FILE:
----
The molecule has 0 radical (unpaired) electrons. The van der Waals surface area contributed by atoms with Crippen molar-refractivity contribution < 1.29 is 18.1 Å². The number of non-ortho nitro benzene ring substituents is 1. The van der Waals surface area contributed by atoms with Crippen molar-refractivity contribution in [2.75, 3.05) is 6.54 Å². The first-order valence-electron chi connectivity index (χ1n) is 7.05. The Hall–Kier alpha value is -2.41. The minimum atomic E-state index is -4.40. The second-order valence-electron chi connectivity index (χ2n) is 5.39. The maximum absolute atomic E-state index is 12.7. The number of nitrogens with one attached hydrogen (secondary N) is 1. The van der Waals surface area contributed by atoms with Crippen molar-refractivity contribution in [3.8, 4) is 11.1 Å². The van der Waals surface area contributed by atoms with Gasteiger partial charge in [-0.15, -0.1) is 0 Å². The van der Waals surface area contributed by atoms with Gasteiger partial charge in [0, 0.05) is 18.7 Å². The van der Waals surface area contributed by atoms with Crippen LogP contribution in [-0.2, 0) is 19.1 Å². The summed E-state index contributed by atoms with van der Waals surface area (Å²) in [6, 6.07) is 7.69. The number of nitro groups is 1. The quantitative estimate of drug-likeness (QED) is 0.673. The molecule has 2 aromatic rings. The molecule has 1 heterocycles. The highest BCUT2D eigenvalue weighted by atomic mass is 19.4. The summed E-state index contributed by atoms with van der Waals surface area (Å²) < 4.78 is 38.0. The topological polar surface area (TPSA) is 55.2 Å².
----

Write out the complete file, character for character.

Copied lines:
The molecule has 0 radical (unpaired) electrons. The van der Waals surface area contributed by atoms with Crippen molar-refractivity contribution < 1.29 is 18.1 Å². The number of non-ortho nitro benzene ring substituents is 1. The van der Waals surface area contributed by atoms with Crippen molar-refractivity contribution in [2.75, 3.05) is 6.54 Å². The first-order valence-electron chi connectivity index (χ1n) is 7.05. The Hall–Kier alpha value is -2.41. The minimum atomic E-state index is -4.40. The second-order valence-electron chi connectivity index (χ2n) is 5.39. The maximum absolute atomic E-state index is 12.7. The number of nitrogens with one attached hydrogen (secondary N) is 1. The van der Waals surface area contributed by atoms with Crippen molar-refractivity contribution in [3.8, 4) is 11.1 Å². The van der Waals surface area contributed by atoms with Gasteiger partial charge in [-0.15, -0.1) is 0 Å². The van der Waals surface area contributed by atoms with Gasteiger partial charge in [0, 0.05) is 18.7 Å². The van der Waals surface area contributed by atoms with Crippen LogP contribution in [-0.2, 0) is 19.1 Å². The summed E-state index contributed by atoms with van der Waals surface area (Å²) in [6, 6.07) is 7.69. The number of nitro groups is 1. The quantitative estimate of drug-likeness (QED) is 0.673. The molecule has 2 aromatic rings. The molecule has 1 heterocycles. The highest BCUT2D eigenvalue weighted by atomic mass is 19.4. The summed E-state index contributed by atoms with van der Waals surface area (Å²) < 4.78 is 38.0. The topological polar surface area (TPSA) is 55.2 Å².